Bottlenose dolphins have very good eyesight and can see quite well both above and below the water. Vision, however, does little good in murky or deep water where light from the surface can not penetrate. To compensate for this dolphins rely heavily on sound to sense their environment.
In addition to very good passive hearing, that is picking up and interpreting the sounds created around them, they have developed a system of "active" hearing or echolocation. It works much in the same way that bats emit sounds and then listen for the echoes to bounce off objects around them.
Dolphins can produce specialized echolocation sounds by actively squeezing air through their nasal passages beneath the blowhole and then focusing the sound it produces out through their melon. The melon is a fat filled area in the dolphin’s forehead that acts like an acoustical lens to focus the sound waves ahead of the animal. If you are in the water with a dolphin while it is actively echolocating you can actually hear and feel some of these sounds as "clicks" and "squeaks".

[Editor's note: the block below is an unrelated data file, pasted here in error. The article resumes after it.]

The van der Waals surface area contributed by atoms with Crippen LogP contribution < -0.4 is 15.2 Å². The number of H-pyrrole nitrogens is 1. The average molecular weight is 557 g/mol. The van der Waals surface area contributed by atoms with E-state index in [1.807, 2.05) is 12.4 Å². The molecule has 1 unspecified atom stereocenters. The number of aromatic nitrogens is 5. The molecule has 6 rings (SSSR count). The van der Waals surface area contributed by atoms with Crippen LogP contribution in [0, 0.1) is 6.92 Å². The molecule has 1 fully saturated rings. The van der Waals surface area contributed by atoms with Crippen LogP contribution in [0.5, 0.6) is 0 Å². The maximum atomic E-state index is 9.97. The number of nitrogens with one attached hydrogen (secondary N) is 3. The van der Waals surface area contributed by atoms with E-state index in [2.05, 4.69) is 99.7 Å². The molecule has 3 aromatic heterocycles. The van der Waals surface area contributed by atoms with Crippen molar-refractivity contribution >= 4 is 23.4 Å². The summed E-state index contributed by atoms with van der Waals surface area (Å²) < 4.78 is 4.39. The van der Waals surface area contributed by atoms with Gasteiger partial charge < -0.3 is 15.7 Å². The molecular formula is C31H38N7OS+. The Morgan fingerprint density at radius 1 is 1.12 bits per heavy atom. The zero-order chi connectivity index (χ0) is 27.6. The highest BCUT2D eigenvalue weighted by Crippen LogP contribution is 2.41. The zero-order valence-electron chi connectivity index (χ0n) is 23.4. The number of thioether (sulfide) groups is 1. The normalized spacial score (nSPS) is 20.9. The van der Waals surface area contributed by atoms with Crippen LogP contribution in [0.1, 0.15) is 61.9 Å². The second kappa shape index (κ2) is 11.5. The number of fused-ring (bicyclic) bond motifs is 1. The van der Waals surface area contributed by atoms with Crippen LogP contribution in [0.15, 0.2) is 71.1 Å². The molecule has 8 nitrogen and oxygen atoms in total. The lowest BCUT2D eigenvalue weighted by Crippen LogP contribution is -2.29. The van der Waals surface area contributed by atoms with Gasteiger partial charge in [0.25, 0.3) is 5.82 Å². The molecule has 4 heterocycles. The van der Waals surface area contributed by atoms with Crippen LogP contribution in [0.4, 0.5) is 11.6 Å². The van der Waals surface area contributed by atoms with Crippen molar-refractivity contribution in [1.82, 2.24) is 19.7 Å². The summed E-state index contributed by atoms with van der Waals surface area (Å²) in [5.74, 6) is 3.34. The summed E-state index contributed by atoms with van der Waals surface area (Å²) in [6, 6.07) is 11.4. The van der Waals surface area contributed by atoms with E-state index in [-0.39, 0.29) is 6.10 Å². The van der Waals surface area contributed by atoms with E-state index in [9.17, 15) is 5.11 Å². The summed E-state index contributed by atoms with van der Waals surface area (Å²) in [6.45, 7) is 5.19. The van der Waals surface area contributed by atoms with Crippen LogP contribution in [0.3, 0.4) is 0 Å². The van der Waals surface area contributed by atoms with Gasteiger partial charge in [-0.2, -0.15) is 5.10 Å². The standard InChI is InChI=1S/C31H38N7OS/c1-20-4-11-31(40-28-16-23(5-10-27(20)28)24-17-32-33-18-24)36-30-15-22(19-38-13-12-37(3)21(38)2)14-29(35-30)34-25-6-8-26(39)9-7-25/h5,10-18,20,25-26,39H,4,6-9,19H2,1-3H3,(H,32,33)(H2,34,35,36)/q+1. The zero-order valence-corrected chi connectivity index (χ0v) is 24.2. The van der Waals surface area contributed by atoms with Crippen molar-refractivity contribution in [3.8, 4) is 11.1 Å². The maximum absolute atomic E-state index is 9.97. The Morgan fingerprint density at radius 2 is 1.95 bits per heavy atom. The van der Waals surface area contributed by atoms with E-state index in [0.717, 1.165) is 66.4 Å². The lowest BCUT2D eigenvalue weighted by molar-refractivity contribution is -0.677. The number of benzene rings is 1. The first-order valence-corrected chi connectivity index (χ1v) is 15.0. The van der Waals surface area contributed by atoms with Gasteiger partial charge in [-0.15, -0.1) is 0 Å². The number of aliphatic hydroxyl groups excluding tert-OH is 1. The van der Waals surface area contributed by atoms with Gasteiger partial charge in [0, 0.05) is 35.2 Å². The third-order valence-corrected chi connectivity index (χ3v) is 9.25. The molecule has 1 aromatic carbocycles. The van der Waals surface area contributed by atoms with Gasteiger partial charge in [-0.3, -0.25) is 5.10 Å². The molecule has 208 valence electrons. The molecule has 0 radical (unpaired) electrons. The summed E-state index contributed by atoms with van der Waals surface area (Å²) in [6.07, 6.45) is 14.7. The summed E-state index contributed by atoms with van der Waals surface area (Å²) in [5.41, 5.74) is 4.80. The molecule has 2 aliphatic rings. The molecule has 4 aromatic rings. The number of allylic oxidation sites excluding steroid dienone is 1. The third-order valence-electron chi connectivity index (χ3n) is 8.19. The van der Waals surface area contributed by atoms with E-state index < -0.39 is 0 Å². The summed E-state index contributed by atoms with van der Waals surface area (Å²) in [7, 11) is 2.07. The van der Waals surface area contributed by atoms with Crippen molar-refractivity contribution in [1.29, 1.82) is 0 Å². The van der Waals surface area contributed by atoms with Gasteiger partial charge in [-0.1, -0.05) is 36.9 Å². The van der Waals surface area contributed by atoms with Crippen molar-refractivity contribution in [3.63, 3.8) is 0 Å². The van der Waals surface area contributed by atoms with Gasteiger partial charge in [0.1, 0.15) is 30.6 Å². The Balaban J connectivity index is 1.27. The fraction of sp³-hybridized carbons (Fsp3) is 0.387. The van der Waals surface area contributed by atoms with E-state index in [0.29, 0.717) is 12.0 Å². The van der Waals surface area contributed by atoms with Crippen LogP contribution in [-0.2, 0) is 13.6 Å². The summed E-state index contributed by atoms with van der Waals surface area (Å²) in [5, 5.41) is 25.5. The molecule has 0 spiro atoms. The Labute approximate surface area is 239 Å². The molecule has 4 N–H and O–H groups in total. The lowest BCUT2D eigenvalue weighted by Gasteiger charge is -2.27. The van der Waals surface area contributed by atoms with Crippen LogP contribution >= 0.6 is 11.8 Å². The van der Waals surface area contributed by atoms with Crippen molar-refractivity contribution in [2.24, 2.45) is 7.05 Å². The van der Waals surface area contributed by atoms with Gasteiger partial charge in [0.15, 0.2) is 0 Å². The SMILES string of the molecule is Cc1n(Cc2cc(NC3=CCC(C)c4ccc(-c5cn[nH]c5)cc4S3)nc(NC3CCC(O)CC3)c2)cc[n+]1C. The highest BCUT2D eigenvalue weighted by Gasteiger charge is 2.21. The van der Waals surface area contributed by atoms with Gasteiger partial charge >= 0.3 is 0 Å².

Once the sounds are emitted by the dolphin, some of them are then reflected off an object, such as a fish, another dolphin, a potential predator, etc., and received by the dolphin through its lower jaw.
Much of the brain is devoted to interpreting these reflected sounds and giving the dolphin a mental picture of what lays ahead. Studies done with trained dolphins have shown that they can determine an object’s distance, direction, speed, density and configuration. Their ability to distinguish between different objects is so good that they can tell one species of fish from another, even though they may be exactly the same size.
While most echolocation studies have been done with bottlenose dolphins, most scientists believe that all Odontocetes (toothed cetaceans) have this superb sensory adaptation. Some Odontocetes, such as sperm whales, may even use this sound production to stun or confuse their prey, thus making catching their food much easier.
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